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Patient Liaison GroupThe ACPGBI has an active Patient Liaison Group (PLG) who provide a patient and public voice to the Association. They help us deliver a professional service to meet the current and future needs of colorectal patients and continue to improve patient care.

The PLG represents and champions the priorities of patients and it highlights patients’ communication, information and physical and emotional support needs, so that patients can make the very best decisions about their treatment and have a good experience during their care process, as well as good clinical outcomes at the end of treatment.

The PLG can raise areas of patient concern with the Association and responds to requests to provide views, comments and written commentaries for a patient readership for use by the association, both for its own members and for an external professional and public audience. In this way, the PLG seeks to inform patients and the public about colorectal issues and their impact on patient care and the public.

Composed of eight lay people, the PLG is entirely voluntary and unpaid. Most of its members have considerable experience both as patients with colorectal disease and also in patient support groups, such as the Ileostomy & Internal Pouch Association and the Colostomy Association.

There are strict terms of reference to ensure that the group acts in the best interests of patients at all times and as independent private individuals, so that they can voice honest and critical opinions both to the association and to other external committees.

Some examples of their work:

  • Attendance at ACPGBI Council meetings
  • Membership of ACPGBI committees which set standards of care
  • Involvement in the Annual Meeting, by organising a PLG Session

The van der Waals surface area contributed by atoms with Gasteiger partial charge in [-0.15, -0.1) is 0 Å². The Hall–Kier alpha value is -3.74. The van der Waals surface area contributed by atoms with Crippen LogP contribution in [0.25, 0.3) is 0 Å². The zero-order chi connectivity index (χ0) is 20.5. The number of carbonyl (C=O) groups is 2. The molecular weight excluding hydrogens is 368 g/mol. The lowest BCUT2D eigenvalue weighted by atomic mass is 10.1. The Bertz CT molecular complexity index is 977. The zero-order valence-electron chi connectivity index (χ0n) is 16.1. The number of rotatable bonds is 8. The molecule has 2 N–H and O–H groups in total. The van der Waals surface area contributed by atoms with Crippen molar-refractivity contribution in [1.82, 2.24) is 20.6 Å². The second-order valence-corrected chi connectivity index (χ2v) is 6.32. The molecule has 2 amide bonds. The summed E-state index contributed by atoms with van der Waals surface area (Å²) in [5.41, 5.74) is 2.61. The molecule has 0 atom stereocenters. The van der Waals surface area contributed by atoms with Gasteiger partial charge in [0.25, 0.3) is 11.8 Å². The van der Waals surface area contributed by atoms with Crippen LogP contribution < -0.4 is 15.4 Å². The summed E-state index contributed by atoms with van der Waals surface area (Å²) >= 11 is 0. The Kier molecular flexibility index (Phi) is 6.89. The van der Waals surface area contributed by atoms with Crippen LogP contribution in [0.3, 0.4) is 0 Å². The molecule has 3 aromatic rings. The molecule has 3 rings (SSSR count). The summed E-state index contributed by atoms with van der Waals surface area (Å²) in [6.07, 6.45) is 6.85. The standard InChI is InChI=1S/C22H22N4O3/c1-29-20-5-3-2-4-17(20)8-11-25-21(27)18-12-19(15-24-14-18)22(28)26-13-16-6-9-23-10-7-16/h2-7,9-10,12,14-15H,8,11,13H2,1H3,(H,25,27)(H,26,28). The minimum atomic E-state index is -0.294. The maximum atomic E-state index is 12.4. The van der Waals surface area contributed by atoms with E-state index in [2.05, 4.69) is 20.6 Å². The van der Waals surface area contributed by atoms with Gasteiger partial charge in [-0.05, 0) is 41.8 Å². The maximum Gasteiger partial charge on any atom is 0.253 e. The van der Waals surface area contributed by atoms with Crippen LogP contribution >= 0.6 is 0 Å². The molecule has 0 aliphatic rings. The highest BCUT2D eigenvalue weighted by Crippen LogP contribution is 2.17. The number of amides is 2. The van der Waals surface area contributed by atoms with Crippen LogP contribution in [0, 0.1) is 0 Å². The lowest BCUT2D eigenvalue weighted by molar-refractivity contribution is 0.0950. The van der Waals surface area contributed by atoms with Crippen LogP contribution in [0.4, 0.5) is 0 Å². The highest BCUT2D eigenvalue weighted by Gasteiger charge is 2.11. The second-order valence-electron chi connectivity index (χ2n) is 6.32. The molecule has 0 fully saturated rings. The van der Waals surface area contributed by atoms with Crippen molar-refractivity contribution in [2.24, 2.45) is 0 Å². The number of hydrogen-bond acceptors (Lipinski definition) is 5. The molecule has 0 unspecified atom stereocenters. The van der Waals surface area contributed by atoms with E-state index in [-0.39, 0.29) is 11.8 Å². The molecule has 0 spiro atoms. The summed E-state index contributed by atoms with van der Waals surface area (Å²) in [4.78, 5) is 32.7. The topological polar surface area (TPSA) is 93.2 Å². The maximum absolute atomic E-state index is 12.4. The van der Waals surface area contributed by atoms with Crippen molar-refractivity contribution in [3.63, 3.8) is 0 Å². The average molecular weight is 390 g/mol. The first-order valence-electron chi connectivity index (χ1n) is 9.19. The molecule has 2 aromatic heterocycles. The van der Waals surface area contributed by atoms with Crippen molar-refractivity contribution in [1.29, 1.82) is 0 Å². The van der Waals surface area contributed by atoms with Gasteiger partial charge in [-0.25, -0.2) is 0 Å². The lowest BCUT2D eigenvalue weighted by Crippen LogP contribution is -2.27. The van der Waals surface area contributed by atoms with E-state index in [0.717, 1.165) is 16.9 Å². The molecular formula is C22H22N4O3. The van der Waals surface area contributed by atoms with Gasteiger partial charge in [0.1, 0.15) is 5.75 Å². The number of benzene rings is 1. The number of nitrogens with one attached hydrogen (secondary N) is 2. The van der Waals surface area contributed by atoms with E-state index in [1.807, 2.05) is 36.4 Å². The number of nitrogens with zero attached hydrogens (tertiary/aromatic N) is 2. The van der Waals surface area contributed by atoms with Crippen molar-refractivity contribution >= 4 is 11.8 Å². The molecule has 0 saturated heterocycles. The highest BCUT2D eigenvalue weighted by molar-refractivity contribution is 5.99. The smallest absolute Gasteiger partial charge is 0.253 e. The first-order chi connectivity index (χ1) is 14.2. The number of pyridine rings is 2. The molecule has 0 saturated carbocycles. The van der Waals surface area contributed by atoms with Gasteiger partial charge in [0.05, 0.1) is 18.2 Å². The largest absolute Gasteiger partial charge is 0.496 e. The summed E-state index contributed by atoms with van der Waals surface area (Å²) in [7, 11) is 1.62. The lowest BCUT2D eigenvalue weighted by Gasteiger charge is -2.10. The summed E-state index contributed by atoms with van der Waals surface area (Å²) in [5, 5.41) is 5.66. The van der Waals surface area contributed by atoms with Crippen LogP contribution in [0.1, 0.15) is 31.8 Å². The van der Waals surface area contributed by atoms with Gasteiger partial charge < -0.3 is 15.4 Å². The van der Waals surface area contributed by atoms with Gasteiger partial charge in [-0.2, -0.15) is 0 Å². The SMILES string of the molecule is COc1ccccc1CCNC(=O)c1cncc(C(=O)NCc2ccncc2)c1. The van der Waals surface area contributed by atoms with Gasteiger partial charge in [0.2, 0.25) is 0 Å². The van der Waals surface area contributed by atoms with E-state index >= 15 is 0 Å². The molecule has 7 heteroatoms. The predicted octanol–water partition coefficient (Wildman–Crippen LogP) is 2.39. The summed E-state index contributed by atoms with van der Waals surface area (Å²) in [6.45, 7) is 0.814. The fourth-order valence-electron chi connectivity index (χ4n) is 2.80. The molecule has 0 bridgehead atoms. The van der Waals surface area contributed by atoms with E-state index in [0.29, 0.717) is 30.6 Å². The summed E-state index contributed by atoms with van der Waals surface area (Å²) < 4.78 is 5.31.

• Responding to consultations with the association, such as changes to the National Bowel Cancer Screening Programme
  • Membership of the GICP Project Board and Clinical Advisory Group for the National Bowel Cancer Audit (NBOCA) and leadership of its Patient and Carer Panel
  • Involvement in Patient Groups (Delphi) in prioritising research
  • Patient commentary on revised guidelines, protocols and audits for colorectal conditions produced by or including the association
  • Providing lay commentary which explains the benefits to patients for research funding applications, and participation in research application preparation
  • Membership of the Clinical Reference Group for Specialised Colorectal Services, which advises NHS commissioners
  • Preparing guidelines and other documents, by invitation to other groups
  • Representation of patients at surgical meetings, for example on finding consensus on how best to manage fistulating Crohn’s disease.
  • Preparation of patient leaflets

Committee Members

Sarah Squire (Chair)

By day, Sarah is a Research Scientist at the University of Oxford working on therapies to treat Duchenne muscular dystrophy. Her involvement in the colorectal world grew following many surgeries, including a colostomy, due to a persistent rectovaginal fistula. She wanted to help others feel less alone and more well informed on their patient journeys. With her scientific background, this evolved into more involvement in research, alongside the patient support she still believes is so important. Sarah is passionate about patients having a voice to influence future research, and wants to help ensure the needs of colorectal patients, current and future are both met and improved on. 

As well as being a member of the PLG, Sarah sits on a growing number of steering committees for clinical studies, is a Patient & Public Involvement member on the Specialist Colorectal Clinical Reference Group, a Patient Representative on the Pelvic Floor Society Exec committee, a Coloplast Consumer Ambassador and a council member of the MASIC Foundation. Previously she was a Volunteer and Trustee of Colostomy UK, a Patient Advisor for the IDEAL Collaboration and a school governor.

Bob Arnott

Bob Arnott has been an Honorary Member of the ACPGBI, since 2021 and is immediate Past Chair of the Patient Liaison Group. He was awarded the prestigious Geoff Oates Medal by the ACPGBI Annual Meeting in 2022 for his outstanding  contribution to ACPGBI.

Fellow of Green Templeton College, University of Oxford. Specialist in the history of medicine and disease in the ancient world. He was first diagnosed with Crohn’s Disease in 1970 at the age of 19 and in 1976, he suffered a serious relapse and subsequently came under the care at Birmingham General Hospital, where he had performed the first of many laparotomies and resections and in 1982, gave me my ileostomy. His contribution as a patient representative started eighteen years ago when I was invited to be a trustee of the Bowel Disease Research Foundation and for its last six years, He was the Secretary and was on the team that negotiated the merger with B&CR and was Foundation Secretary of Bowel Research UK.